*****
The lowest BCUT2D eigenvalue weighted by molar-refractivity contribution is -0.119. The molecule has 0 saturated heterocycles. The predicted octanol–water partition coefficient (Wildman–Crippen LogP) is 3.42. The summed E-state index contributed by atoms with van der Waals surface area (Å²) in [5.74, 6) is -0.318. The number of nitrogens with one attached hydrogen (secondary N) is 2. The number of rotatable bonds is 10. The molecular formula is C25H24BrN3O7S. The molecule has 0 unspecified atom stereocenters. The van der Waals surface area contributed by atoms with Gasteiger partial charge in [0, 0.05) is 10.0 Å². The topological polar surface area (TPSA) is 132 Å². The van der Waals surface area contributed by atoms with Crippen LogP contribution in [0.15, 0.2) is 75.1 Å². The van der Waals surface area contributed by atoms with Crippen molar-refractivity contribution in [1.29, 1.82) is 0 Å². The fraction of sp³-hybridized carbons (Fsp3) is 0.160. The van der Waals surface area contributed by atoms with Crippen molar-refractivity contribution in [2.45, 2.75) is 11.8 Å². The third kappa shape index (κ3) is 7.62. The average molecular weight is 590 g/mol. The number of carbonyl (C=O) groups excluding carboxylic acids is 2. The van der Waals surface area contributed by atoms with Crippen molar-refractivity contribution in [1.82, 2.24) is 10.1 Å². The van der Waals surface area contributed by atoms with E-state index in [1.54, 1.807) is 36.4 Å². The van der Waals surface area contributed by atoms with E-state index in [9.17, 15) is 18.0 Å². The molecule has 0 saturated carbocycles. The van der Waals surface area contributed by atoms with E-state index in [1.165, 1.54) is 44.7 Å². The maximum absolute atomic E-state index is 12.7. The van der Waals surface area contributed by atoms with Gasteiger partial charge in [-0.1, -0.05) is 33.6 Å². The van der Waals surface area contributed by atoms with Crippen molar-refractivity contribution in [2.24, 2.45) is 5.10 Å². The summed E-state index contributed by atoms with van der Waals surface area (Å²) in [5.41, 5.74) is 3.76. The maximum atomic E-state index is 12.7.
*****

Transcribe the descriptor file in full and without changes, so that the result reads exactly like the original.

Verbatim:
The lowest BCUT2D eigenvalue weighted by molar-refractivity contribution is -0.119. The molecule has 0 saturated heterocycles. The predicted octanol–water partition coefficient (Wildman–Crippen LogP) is 3.42. The summed E-state index contributed by atoms with van der Waals surface area (Å²) in [5.74, 6) is -0.318. The number of nitrogens with one attached hydrogen (secondary N) is 2. The number of rotatable bonds is 10. The molecular formula is C25H24BrN3O7S. The molecule has 0 unspecified atom stereocenters. The van der Waals surface area contributed by atoms with Gasteiger partial charge in [0, 0.05) is 10.0 Å². The topological polar surface area (TPSA) is 132 Å². The van der Waals surface area contributed by atoms with Crippen LogP contribution in [0.15, 0.2) is 75.1 Å². The van der Waals surface area contributed by atoms with Crippen molar-refractivity contribution in [1.29, 1.82) is 0 Å². The fraction of sp³-hybridized carbons (Fsp3) is 0.160. The van der Waals surface area contributed by atoms with Crippen molar-refractivity contribution in [2.45, 2.75) is 11.8 Å². The third kappa shape index (κ3) is 7.62. The average molecular weight is 590 g/mol. The number of carbonyl (C=O) groups excluding carboxylic acids is 2. The van der Waals surface area contributed by atoms with Crippen molar-refractivity contribution in [1.82, 2.24) is 10.1 Å². The van der Waals surface area contributed by atoms with E-state index in [1.54, 1.807) is 36.4 Å². The van der Waals surface area contributed by atoms with E-state index in [9.17, 15) is 18.0 Å². The molecule has 0 saturated carbocycles. The van der Waals surface area contributed by atoms with E-state index in [1.165, 1.54) is 44.7 Å². The maximum absolute atomic E-state index is 12.7. The van der Waals surface area contributed by atoms with Gasteiger partial charge in [-0.1, -0.05) is 33.6 Å². The van der Waals surface area contributed by atoms with Crippen molar-refractivity contribution in [2.24, 2.45) is 5.10 Å². The summed E-state index contributed by atoms with van der Waals surface area (Å²) in [5.41, 5.74) is 3.76. The maximum atomic E-state index is 12.7.